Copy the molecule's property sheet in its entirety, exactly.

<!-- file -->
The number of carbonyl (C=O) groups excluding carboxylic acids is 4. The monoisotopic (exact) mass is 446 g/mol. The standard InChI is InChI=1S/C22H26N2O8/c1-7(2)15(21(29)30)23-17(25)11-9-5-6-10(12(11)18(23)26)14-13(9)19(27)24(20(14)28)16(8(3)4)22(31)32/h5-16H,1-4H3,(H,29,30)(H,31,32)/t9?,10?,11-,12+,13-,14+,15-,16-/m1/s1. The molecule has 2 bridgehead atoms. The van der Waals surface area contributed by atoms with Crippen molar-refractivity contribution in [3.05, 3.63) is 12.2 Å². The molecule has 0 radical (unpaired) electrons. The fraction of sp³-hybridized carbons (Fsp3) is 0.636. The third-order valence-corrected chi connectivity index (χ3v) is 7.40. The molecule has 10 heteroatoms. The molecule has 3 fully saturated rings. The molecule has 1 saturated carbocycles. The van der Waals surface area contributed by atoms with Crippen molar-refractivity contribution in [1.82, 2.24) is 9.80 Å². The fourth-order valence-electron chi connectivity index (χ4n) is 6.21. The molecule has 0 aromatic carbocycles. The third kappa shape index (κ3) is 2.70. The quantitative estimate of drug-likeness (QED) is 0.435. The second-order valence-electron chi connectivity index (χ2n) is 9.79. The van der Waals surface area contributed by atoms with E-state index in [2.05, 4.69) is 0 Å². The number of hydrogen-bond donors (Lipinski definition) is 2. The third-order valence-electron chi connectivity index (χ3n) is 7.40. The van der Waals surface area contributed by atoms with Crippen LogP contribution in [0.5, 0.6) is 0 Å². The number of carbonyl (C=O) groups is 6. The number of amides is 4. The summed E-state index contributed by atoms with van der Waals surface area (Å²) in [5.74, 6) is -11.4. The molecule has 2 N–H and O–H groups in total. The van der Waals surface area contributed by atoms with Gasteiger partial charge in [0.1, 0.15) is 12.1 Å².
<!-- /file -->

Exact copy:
The number of carbonyl (C=O) groups excluding carboxylic acids is 4. The monoisotopic (exact) mass is 446 g/mol. The standard InChI is InChI=1S/C22H26N2O8/c1-7(2)15(21(29)30)23-17(25)11-9-5-6-10(12(11)18(23)26)14-13(9)19(27)24(20(14)28)16(8(3)4)22(31)32/h5-16H,1-4H3,(H,29,30)(H,31,32)/t9?,10?,11-,12+,13-,14+,15-,16-/m1/s1. The molecule has 2 bridgehead atoms. The van der Waals surface area contributed by atoms with Crippen molar-refractivity contribution in [3.05, 3.63) is 12.2 Å². The molecule has 0 radical (unpaired) electrons. The fraction of sp³-hybridized carbons (Fsp3) is 0.636. The third-order valence-corrected chi connectivity index (χ3v) is 7.40. The molecule has 10 heteroatoms. The molecule has 3 fully saturated rings. The molecule has 1 saturated carbocycles. The van der Waals surface area contributed by atoms with Crippen molar-refractivity contribution in [1.82, 2.24) is 9.80 Å². The fourth-order valence-electron chi connectivity index (χ4n) is 6.21. The molecule has 0 aromatic carbocycles. The third kappa shape index (κ3) is 2.70. The quantitative estimate of drug-likeness (QED) is 0.435. The second-order valence-electron chi connectivity index (χ2n) is 9.79. The van der Waals surface area contributed by atoms with E-state index in [2.05, 4.69) is 0 Å². The number of hydrogen-bond donors (Lipinski definition) is 2. The third-order valence-electron chi connectivity index (χ3n) is 7.40. The van der Waals surface area contributed by atoms with Crippen LogP contribution in [0.5, 0.6) is 0 Å². The number of carbonyl (C=O) groups is 6. The number of amides is 4. The summed E-state index contributed by atoms with van der Waals surface area (Å²) in [5.74, 6) is -11.4. The molecule has 2 N–H and O–H groups in total. The van der Waals surface area contributed by atoms with Gasteiger partial charge in [0.1, 0.15) is 12.1 Å².